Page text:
With increased ventilation, the extent of the hazardous area will be reduced. Suitable ventilation rates can also avoid persistence of the explosive atmosphere, thus in influencing the type (and/or extent) of a zone. However, key points need to be considered in the use of ventilation: -

  • Extract discharge point requires consideration
  • Air should be drawn from a non-hazardous are
  • Release conditions must be defined
  • Need to consider changes in gas densities (with temperature)
  • Need to consider ow of heavier-than-air gases
  • Need to consider local obstacles/impediments to air movement

Ventilation is often categorized as follows:

High ventilation (VH) – can reduce the concentration at source virtually instantaneously, resulting in a concentration below the LEL. A zone of small (or even negligible) extent results.

Medium ventilation (VM) – can control concentration, resulting in a stable situation where the concentration beyond the zone boundary is below the LEL whilst the release is in progress and where the hazardous area does not persist unduly, after the release stops.

Low ventilation (VL) – cannot control the concentration whilst release is in progress or prevent undue persistence of hazardous area after release has stopped.

Need to consider local obstacles/impediments to air movement

Hazardous Area Classification

The process of area classification involves the identification of all flammable materials, the identification and grading of all releases of flammable material, the assessment of the level of ventilation and/or housekeeping and the determination of the resulting types and extents of the zones. In turn, the designation of zones enables the correct equipment, practices and procedures to be applied to protect the health and safety of the workers concerned with the facility.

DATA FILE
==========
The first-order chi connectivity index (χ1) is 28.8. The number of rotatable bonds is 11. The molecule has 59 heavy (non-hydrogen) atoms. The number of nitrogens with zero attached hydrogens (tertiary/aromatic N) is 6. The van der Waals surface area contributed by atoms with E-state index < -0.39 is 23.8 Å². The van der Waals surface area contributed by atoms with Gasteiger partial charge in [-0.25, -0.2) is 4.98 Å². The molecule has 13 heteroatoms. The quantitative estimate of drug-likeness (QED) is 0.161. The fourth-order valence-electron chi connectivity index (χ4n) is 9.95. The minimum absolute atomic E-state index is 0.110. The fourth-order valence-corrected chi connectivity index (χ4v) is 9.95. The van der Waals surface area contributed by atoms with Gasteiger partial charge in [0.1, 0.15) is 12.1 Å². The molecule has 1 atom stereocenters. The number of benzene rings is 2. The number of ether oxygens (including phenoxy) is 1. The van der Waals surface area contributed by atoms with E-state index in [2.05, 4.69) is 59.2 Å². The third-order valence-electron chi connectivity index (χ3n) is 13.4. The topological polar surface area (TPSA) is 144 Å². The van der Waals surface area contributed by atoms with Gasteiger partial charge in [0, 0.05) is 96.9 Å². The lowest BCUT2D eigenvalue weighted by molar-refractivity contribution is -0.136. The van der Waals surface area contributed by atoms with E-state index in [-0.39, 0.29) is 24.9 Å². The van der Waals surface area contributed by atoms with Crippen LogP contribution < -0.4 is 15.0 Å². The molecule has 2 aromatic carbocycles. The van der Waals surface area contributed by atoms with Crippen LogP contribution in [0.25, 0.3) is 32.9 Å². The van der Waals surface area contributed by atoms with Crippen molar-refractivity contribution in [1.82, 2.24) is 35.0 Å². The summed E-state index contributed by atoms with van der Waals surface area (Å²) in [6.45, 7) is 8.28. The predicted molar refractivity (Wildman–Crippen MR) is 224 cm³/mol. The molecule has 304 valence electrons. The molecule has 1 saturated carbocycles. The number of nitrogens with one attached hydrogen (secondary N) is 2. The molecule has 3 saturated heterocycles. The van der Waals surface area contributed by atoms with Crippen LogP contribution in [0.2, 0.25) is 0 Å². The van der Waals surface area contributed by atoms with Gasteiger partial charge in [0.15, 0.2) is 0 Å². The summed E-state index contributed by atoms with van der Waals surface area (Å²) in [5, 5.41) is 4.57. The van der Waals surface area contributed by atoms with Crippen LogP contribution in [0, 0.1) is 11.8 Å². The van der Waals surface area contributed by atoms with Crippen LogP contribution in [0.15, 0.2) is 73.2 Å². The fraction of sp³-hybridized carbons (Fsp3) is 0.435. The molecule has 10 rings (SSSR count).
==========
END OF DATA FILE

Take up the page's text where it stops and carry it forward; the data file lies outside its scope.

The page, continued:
It is important to note that area classification only deals with reasonably foreseeable events and does not consider highly improbable (‘catastrophic’) events. EN 60079-10 section 1.1(d) defines ‘catastrophic’ failures as ‘beyond the concept of abnormality dealt with in the standard’ and lists ‘the rupture of a process vessel or pipeline and events that are not predictable’ as examples.

Thus, a ‘catastrophic’ failure may cause an explosive atmosphere to be present in an area defined by area classification as ‘non-hazardous’, and such situations are subject to a risk assessment by the operator under other legislation.

Quick- fix ‘Gaffer Tape’, often used for a temporary repair, is not a sound engineering solution. Moreover, in many cases, it becomes a permanent fixture! Certainly not an example of catastrophic failure.

Warehousing is not immune to risk either! A recent audit found several contraventions of HSE Guidelines:

  • Shared storage of oxidizing materials and flammable liquids in the building.
  • No provision of natural or forced (mechanical) ventilation (battery charging).
  • Processing (mixing) operations undertaken within a warehousing environment.
  • Limited segregation of operations.
  • An opportunity for the release of gaseous oxidants within the building.

Simple procedures can help hugely; such as protecting containers against banging or other physical damage when storing, transferring or using them and not using wooden pallets or other combustible pallets for storing containers of oxidizing materials and of course, ensure containers are suitably labeled.

In 2004, ICL was fined £400,000 over a factory explosion at Stockline Plastics in Maryhill, Glasgow.

The blast killed nine workers and injured 40 others and was Scotland's worst industrial disaster since the Piper Alpha oil rig explosion and in 1988.

The blast was caused by a build-up of liquid petroleum gas that had leaked from pipes. The pipes dated back to 1969 and were so badly corroded that escaped gas was ignited when a builder flicked a switch in the factory.

The High Court in Scotland was told that the pipework in question would only have cost £405 to replace and that one risk assessment undertaken was carried out by a college student doing vacation work.